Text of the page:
They called it "vertical forests": two towers in the heart of Milan (120 and 80 m) covered in a huge number of trees and shrubs (700 trees and 20,000 other plants) in 8,900 square meters of terraces, in an effort to reduce inner city smog without sacrificing valuable real estate. The design, by Italian architect Stefano Boeri is known as Bosco Verticale (Vertical Forest), and will be erected in Milan as part of efforts to improve the air quality in one of Europe’s most polluted city. (In 2003 a medical study found that living in Milan and breathing its air was almost the equivalent to smoking a packet of cigarettes a day.)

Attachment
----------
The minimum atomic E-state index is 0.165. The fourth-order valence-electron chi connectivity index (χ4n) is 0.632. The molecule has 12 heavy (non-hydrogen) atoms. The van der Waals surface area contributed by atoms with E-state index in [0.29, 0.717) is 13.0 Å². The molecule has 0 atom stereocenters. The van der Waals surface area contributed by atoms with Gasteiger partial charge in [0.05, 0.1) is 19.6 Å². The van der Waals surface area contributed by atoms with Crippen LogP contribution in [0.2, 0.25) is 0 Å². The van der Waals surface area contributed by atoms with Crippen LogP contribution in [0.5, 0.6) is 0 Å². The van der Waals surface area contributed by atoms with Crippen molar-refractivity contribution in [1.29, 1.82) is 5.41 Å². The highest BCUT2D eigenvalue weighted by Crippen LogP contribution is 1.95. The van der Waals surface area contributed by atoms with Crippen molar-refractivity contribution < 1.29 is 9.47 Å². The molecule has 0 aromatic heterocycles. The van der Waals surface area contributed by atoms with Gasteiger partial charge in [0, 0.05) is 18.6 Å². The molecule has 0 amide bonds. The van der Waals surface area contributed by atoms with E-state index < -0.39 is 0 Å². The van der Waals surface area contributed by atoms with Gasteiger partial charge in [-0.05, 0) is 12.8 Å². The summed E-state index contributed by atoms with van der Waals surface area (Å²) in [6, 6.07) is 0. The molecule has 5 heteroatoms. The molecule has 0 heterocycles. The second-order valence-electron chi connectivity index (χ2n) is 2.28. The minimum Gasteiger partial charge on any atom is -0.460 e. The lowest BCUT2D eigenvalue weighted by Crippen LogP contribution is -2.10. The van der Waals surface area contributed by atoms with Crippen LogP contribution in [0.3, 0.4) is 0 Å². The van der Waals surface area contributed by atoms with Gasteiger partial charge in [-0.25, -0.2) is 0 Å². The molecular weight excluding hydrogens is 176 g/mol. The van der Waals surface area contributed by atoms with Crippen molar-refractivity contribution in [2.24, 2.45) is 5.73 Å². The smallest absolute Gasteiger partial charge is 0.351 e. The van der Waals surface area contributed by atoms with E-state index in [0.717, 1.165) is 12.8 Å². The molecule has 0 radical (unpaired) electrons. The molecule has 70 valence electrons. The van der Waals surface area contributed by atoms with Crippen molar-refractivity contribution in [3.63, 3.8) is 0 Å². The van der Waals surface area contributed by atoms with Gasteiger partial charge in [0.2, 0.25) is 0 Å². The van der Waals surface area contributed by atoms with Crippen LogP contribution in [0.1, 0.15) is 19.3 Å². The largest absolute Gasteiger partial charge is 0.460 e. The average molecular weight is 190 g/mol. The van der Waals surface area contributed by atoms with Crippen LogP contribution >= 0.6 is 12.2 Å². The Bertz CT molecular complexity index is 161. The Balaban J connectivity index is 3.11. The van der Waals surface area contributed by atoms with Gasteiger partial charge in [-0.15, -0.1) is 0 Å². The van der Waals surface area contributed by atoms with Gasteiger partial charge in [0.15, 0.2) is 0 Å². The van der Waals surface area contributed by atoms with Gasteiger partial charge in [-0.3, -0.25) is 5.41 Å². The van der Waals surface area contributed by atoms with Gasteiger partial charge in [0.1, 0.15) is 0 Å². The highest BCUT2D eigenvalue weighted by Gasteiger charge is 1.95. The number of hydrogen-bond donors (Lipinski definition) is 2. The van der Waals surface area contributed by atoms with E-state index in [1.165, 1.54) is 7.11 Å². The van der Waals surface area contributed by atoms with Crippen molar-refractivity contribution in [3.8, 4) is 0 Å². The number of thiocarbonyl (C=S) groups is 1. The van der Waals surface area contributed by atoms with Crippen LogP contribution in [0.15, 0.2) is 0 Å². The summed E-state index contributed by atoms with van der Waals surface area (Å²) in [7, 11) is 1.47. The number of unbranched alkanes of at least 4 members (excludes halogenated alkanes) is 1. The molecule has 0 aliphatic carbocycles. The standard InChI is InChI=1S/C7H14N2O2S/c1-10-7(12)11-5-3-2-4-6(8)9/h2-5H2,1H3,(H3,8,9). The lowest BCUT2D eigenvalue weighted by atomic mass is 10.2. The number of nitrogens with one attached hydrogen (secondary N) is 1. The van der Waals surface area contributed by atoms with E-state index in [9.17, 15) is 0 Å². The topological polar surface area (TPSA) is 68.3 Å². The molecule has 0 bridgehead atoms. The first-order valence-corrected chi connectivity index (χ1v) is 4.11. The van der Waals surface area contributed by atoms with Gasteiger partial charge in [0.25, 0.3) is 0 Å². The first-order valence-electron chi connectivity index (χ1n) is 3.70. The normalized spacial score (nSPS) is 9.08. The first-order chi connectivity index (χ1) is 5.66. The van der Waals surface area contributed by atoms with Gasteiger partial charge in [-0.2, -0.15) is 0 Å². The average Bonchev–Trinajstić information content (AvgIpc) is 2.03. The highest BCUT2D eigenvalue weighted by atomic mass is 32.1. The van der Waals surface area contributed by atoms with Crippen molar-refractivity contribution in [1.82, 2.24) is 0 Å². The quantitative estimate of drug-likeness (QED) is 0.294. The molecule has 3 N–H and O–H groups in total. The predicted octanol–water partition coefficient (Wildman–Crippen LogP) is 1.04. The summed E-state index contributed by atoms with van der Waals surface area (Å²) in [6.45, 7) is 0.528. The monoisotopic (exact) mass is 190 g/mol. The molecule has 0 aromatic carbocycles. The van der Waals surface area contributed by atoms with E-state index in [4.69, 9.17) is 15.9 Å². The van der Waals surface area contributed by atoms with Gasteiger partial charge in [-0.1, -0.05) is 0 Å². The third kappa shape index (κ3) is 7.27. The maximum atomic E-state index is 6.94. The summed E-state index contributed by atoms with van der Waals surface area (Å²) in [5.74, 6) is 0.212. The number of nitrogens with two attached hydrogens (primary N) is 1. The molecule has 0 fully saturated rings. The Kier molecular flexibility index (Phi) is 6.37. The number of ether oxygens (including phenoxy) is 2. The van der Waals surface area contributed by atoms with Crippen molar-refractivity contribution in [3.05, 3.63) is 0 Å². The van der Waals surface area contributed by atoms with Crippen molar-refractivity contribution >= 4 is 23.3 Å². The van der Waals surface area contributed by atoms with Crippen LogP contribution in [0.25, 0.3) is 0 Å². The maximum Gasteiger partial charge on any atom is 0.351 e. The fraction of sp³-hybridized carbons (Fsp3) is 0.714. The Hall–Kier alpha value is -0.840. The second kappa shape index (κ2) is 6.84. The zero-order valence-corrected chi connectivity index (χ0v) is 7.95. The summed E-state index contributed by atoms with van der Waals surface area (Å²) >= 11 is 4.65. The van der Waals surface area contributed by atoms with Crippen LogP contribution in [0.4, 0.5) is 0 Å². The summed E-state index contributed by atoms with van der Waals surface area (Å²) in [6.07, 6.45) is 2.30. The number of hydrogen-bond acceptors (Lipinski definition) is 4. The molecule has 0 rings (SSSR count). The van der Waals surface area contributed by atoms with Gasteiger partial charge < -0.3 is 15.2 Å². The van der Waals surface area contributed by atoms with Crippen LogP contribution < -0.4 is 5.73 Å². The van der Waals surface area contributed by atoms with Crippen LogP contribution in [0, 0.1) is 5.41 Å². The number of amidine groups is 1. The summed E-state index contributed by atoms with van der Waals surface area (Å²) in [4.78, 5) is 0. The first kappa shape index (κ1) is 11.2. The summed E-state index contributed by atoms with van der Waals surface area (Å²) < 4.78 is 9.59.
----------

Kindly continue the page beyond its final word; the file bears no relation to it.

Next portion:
The project was approved a few years ago, and construction is now entering the final stages, with a completion date expected for later in the year.
The hopes are that the trees and plant life will help to consume CO2 and produce oxygen, reducing the dangerous levels of smog in the city and clearing the air. They will also provide new habitats for insects and birds, provide shade in the summer (which will reduce energy bills for air conditioning), and provide protection from storms.
When completed the two towers will provide the equivalent of more than 107,000 square feet of natural forest and 538,000 square feet of living space.